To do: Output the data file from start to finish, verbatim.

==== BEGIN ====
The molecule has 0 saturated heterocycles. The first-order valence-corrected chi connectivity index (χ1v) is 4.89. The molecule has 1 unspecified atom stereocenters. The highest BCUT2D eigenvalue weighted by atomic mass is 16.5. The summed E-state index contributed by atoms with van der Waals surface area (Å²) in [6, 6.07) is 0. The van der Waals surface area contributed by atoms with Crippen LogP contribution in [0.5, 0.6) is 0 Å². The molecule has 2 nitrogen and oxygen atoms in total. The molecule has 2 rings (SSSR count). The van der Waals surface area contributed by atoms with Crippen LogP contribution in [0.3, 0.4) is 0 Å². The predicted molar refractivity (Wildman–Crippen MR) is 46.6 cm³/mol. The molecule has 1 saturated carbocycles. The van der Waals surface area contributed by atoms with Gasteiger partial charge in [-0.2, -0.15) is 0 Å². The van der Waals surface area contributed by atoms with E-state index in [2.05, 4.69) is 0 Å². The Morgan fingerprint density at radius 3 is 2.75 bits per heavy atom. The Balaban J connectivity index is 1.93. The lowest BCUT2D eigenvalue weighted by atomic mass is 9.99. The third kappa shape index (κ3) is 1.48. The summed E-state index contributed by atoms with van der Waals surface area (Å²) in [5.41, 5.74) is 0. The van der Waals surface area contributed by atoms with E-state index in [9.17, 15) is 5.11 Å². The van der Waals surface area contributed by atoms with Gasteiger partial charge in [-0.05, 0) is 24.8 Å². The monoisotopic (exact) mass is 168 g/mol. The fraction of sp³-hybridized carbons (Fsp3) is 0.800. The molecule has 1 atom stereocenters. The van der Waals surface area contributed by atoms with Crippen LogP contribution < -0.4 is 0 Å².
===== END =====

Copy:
The molecule has 0 saturated heterocycles. The first-order valence-corrected chi connectivity index (χ1v) is 4.89. The molecule has 1 unspecified atom stereocenters. The highest BCUT2D eigenvalue weighted by atomic mass is 16.5. The summed E-state index contributed by atoms with van der Waals surface area (Å²) in [6, 6.07) is 0. The van der Waals surface area contributed by atoms with Crippen LogP contribution in [0.5, 0.6) is 0 Å². The molecule has 2 nitrogen and oxygen atoms in total. The molecule has 2 rings (SSSR count). The van der Waals surface area contributed by atoms with Crippen LogP contribution in [0.3, 0.4) is 0 Å². The predicted molar refractivity (Wildman–Crippen MR) is 46.6 cm³/mol. The molecule has 1 saturated carbocycles. The van der Waals surface area contributed by atoms with Gasteiger partial charge in [-0.2, -0.15) is 0 Å². The van der Waals surface area contributed by atoms with E-state index in [2.05, 4.69) is 0 Å². The Morgan fingerprint density at radius 3 is 2.75 bits per heavy atom. The Balaban J connectivity index is 1.93. The lowest BCUT2D eigenvalue weighted by atomic mass is 9.99. The third kappa shape index (κ3) is 1.48. The summed E-state index contributed by atoms with van der Waals surface area (Å²) in [5.41, 5.74) is 0. The van der Waals surface area contributed by atoms with E-state index in [9.17, 15) is 5.11 Å². The van der Waals surface area contributed by atoms with Gasteiger partial charge in [-0.05, 0) is 24.8 Å². The monoisotopic (exact) mass is 168 g/mol. The fraction of sp³-hybridized carbons (Fsp3) is 0.800. The molecule has 1 atom stereocenters. The van der Waals surface area contributed by atoms with Crippen LogP contribution < -0.4 is 0 Å².